“It’s this mentality of this generation coming in and saying, ‘I need to make money. I need to make a lot of money. I need to do it fast,’” said Bessie Rigakos, vice president and dean of Saint Joseph’s College. “So we’re starting to see that shift.”

An impending enrollment cliff

Universities also are seeing a shift in the demographics of their students.

The perception that all college students are between the ages of 18 and 22 is outdated. Lumina Foundation data shows that 37% of college students are 25 or older and 40% work full-time. 

It’s advantageous for private colleges to work toward recruiting older students, as higher education experts warn of a looming “enrollment cliff” caused by declining birth rates. After 2025, fewer 18-year-olds will be graduating and enrolling in college.

That leaves private colleges — which see the increasing demand for non-bachelor’s degree programs and the growing population of adult students — grappling with how to create new programs that offer something unique while holding onto what students like.

Liz Jackson, associate director of industry partnerships at Butler, said that when she and her team are looking for certificate programs to add, they focus on requests from companies to fill gaps for employees they’re looking to hire.

That’s particularly important when creating a program that already exists elsewhere.

Butler launched a 15-month early childhood educator certificate program last fall that combines online classes with work in preschools and early learning centers. While Butler’s program is free for all current participants, thanks to funding from Early Learning Indiana, the sticker price is just under $10,000 — nearly double the cost of a long-term certificate in early childhood education from Ivy Tech.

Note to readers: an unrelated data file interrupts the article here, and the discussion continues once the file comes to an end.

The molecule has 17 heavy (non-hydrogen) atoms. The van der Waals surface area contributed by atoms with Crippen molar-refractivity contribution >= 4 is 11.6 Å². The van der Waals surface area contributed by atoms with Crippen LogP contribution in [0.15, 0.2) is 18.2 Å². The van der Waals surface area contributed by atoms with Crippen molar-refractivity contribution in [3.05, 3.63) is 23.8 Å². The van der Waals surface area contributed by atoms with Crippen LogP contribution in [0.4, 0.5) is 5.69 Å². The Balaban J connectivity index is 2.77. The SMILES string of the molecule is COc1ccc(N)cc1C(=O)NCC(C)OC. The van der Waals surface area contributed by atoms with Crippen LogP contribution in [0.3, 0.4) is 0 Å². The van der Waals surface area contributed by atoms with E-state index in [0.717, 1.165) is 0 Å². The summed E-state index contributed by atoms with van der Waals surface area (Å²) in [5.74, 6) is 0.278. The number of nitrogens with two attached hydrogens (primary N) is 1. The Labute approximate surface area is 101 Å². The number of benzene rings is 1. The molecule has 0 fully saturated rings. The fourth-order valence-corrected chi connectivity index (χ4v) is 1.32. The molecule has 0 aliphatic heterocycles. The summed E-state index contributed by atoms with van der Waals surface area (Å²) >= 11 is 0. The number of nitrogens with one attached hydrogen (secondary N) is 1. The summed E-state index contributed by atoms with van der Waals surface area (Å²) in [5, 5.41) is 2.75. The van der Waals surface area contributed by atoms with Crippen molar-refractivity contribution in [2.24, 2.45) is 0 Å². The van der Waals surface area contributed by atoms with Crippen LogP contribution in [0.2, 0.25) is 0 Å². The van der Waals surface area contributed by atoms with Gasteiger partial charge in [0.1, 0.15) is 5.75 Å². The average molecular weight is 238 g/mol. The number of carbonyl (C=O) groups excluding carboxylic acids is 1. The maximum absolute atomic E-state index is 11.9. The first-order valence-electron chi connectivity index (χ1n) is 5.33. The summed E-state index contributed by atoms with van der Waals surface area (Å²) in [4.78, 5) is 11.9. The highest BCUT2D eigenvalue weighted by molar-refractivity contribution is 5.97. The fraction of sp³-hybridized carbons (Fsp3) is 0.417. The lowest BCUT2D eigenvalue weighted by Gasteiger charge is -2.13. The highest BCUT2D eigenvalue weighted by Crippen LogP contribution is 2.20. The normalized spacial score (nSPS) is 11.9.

“Ivy Tech is already filling that need,” Jackson said. “That’s not our goal, is to underprice Ivy Tech, but we do want to make it more affordable, because we get back to that accessibility question.”

‘Start here, go anywhere’

Everyone knows everyone at Saint Joseph’s College, which is housed in a former church less than a mile away from Marian University’s main campus on the west side.

The school is small, with less than 100 students across both academic years. Professors at Marian are focused on impact rather than breadth, and students benefit from one-to-one interaction with professors and career specialists.

The close-knit community has been a big plus for 19-year-old Madelyn Brubaker, a first-year student.

Brubaker was drawn to Marian early on in her college application process. Her mom is a faculty member there, so she gets free tuition. While she considered going to Marian’s other two-year school to study agriculture, the “earn-and-learn” model of St. Joe’s ultimately cinched her choice.

“This is perfect, especially for me,” she said. “I love being go-go-go.”

Administrators at Marian modeled St. Joe’s Indy on the Swiss apprenticeship model, where students work and attend class at the same time. Students are connected with paid work opportunities, which they receive class credit for.

All students are required to take a professional development skills class before being cleared to work. It’s an intense program, and Rigakos said it’s not for everyone.

“Our professors don’t make it easier for them,” she said. “We need our students to be ready to pathway into a four-year program.”

That’s been a surprising positive for Joachim, who’s well into his first year. He’s working in accounting at a local consulting firm, and that work experience has him convinced that choosing the two-year program was the right choice. 

Though Rigakos said the informal motto at St. Joe’s is “start here, go anywhere,” all programs at the two-year college can transfer into programs at Marian’s main campus. There’s even incentive to do so: Students who’ve graduated from St. Joe’s and transfer to Marian keep the same tuition rate from their two-year program, which is less than half of the sticker-price tuition for the four-year school. 

Brubaker said she is hoping to transfer to Marian or IU to complete her four-year degree after she gets her associate next year, and she is close to securing a job. She credits the St. Joe’s community with helping her reach potential.

“There’s so many options,” said Brubaker. “There are so many pathways out. Instead of being stuck, you just have to open your eyes and let people help you, and help other people.”

Claire Rafford covers higher education for Mirror Indy in partnership with Open Campus. Got a higher ed story? Get in touch: or on social media @clairerafford.